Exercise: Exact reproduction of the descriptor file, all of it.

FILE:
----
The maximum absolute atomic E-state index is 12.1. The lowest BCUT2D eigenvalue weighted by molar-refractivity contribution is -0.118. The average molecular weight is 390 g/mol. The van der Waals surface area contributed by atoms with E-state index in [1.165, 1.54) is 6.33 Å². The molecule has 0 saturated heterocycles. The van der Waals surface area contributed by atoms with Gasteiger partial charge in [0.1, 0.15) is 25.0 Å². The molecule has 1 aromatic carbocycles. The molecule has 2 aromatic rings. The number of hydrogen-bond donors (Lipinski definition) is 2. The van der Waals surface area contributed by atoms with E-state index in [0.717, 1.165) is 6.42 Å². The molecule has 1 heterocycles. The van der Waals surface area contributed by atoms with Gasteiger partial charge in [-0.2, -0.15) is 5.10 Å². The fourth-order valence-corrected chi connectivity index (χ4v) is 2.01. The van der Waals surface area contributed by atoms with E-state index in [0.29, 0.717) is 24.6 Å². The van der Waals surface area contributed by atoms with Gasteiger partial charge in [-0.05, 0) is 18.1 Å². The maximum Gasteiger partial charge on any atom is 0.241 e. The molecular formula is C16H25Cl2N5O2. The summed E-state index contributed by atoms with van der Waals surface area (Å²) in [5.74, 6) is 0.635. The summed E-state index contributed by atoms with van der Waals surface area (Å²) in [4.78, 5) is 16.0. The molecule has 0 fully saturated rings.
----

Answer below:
The maximum absolute atomic E-state index is 12.1. The lowest BCUT2D eigenvalue weighted by molar-refractivity contribution is -0.118. The average molecular weight is 390 g/mol. The van der Waals surface area contributed by atoms with E-state index in [1.165, 1.54) is 6.33 Å². The molecule has 0 saturated heterocycles. The van der Waals surface area contributed by atoms with Gasteiger partial charge in [0.1, 0.15) is 25.0 Å². The molecule has 1 aromatic carbocycles. The molecule has 2 aromatic rings. The number of hydrogen-bond donors (Lipinski definition) is 2. The van der Waals surface area contributed by atoms with E-state index in [0.717, 1.165) is 6.42 Å². The molecule has 1 heterocycles. The van der Waals surface area contributed by atoms with Gasteiger partial charge in [-0.2, -0.15) is 5.10 Å². The fourth-order valence-corrected chi connectivity index (χ4v) is 2.01. The van der Waals surface area contributed by atoms with E-state index in [0.29, 0.717) is 24.6 Å². The van der Waals surface area contributed by atoms with Gasteiger partial charge in [-0.05, 0) is 18.1 Å². The maximum Gasteiger partial charge on any atom is 0.241 e. The molecular formula is C16H25Cl2N5O2. The summed E-state index contributed by atoms with van der Waals surface area (Å²) in [5.74, 6) is 0.635. The summed E-state index contributed by atoms with van der Waals surface area (Å²) in [4.78, 5) is 16.0. The molecule has 0 fully saturated rings.